Quick-Tip: Condition Monitoring Primer, What, Why and How?
Condition Monitoring is the process of regularly keeping track of the state or degree of change in specific measurable parameters (conditions) to indicate a developing or impending failure.
One typical application of condition monitoring is checking the pressure in your car’s tires. Traditionally, one would measure the pressure of each tire manually with a small hand-held pressure gauge. Ideally, this is done periodically, such as when filling the tank with gasoline.
A driver may also monitor tire pressure by observing and being aware of the vehicle’s behavior while driving. If a tire should screech around a turn, the sound is a significant change that informs the driver that something is wrong.
In recent years, cars have been manufactured with a tire pressure monitoring system (TPMS) which automates the monitoring and notification process. These systems include a pressure sensor within the pressurized air-space of each tire, and the electronics to display the pressures and notify the driver if a significant change occurs, such as one or more tire’s pressure dropping.
TPMS systems have delivered undeniable safety and maintenance benefits. They are now required equipment in the US and EU, and their use is growing throughout other parts of the world.
The scenario wherein the driver checks the tires only when he hears screeching is not a proactive one. A tire in that condition may fail before it can be checked and repaired or replaced, because it has likely been damaged already. The weekly check is simple, fast and costs considerably less than repairing or replacing a tire that was not checked regularly. Obviously, the economy of scale in modern auto production has made the automated TPMS systems affordable, and these provide the safest use and longest life of tires today because they monitor constantly without any human intervention, and they warn, or notify without any human effort. All we need to do is respond appropriately.
OK, This was supposed to be a “Quick Tip” on Condition Monitoring so, I need to stop discussing cars and tires. But why is it a best-practice for us in the EAM/maintenance world?
Think about any piece of equipment, and what happens before it stops functioning. Rotating items like motors and gearboxes experience wear long before they seize or fall apart. Typically, vibration increases, lube or surface temperatures rise – and these changes occur continually through the item’s life span. If you are checking, or rather monitoring, the vibration and temperature of the gearbox, and then comparing readings from hour to hour, or day to day, you might respond to different levels of change with different actions. For example:
- When a vibration reading reaches a certain level, say 50% of what’s allowed, schedule an inspection work order.
- When a reading reaches 60% of the allowable amount, check replacement stock and order what’s needed to execute a repair or replacement.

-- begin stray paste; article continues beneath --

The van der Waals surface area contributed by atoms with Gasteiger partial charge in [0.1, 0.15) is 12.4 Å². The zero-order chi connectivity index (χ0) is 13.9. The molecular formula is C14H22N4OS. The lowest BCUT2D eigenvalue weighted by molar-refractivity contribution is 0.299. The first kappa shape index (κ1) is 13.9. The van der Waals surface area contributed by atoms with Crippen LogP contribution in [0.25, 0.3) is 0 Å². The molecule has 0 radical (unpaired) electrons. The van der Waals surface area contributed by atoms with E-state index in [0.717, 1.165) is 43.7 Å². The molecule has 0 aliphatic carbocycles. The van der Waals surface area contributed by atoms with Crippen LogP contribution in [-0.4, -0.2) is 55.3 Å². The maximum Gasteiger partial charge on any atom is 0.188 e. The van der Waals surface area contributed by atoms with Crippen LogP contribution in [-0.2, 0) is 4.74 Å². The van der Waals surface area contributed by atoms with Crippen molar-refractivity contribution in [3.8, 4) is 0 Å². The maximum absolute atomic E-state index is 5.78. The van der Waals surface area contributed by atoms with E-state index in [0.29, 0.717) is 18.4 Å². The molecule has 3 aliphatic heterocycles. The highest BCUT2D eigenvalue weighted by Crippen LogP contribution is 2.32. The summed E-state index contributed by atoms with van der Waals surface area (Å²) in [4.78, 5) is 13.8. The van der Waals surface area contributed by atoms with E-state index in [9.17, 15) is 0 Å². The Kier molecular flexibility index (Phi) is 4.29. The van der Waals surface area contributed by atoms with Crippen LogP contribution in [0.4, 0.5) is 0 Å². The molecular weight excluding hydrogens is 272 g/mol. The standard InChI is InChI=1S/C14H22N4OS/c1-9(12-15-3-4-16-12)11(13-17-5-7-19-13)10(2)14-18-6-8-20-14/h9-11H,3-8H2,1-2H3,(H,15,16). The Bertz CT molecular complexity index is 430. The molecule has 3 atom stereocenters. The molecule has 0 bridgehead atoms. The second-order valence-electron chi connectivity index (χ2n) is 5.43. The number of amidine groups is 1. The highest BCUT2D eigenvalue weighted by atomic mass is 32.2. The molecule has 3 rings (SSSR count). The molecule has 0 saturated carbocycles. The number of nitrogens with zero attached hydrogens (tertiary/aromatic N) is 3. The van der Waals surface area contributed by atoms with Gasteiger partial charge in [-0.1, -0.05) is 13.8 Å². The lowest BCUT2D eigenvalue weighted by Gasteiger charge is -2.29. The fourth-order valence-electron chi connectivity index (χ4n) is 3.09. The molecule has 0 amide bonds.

- When the reading reaches 80% you may schedule the maintenance work to effect the repair within days, rather than waiting for a failure that results in down time and shift hours lost.
To set up this functionality in Maximo you’ll need to set up meters and measurement points at which you want notifications to occur. If you’re just starting with condition monitoring, you’ll need to decide how and when to take the readings you deem as necessary, and you’ll have these readings entered manually on a regular basis. You’ll also need to determine to whom the system is to send notification Emails and what actions are to be taken.
Yes, getting started takes a some effort. However, consider the benefits.
- Maintenance will only be done when it’s actually needed.
- Only the correct repairs or replacements will be performed.
- Spare parts costs will be reduced as will the cost of rush-shipments.
- Asset downtime will be reduced.
- Maintenance hours and costs will be reduced.
Now, consider that many parameters can be monitored other than temperature and pressure.
Electrical current can be monitored to detect early failure in electric heaters. Sound levels can be monitored to detect pending failure in reciprocating or rotating parts. Gas monitoring can help determine changes in engines and chemical processes, and there are many other applications.
The question to answer at this point is no longer why should we employ condition monitoring in Maximo, rather it should be “…if we are not, what’s stopping us?”
If you are using traditional condition monitoring, have you considered the recent advances that can be added to Maximo to enhance the benefits even further? Complex assets which have electrical controllers (PLCs) can now be connected to Maximo so you can read their meters remotely on mobile devices in real time. One add-on which has been in use in Europe is now available in the U.S. This tool even allows you to remotely control these assets, for example, turning them on or off from a mobile device to avert a greater failure or hazard. This has shown to reduce the number of trips taken to a remote asset for assessment, repair/replacement and testing.
Condition monitoring is a regular part of many Maximo installations today and it is well past its infancy. With ISO 55000 coming on the scene, we may start to see condition monitoring as a compliance requirement.
Maven Asset Management employs a full skill-set of software and process engineers to help kick off your condition monitoring program, advising on aspects from measurement points through automatic generation of PM work orders.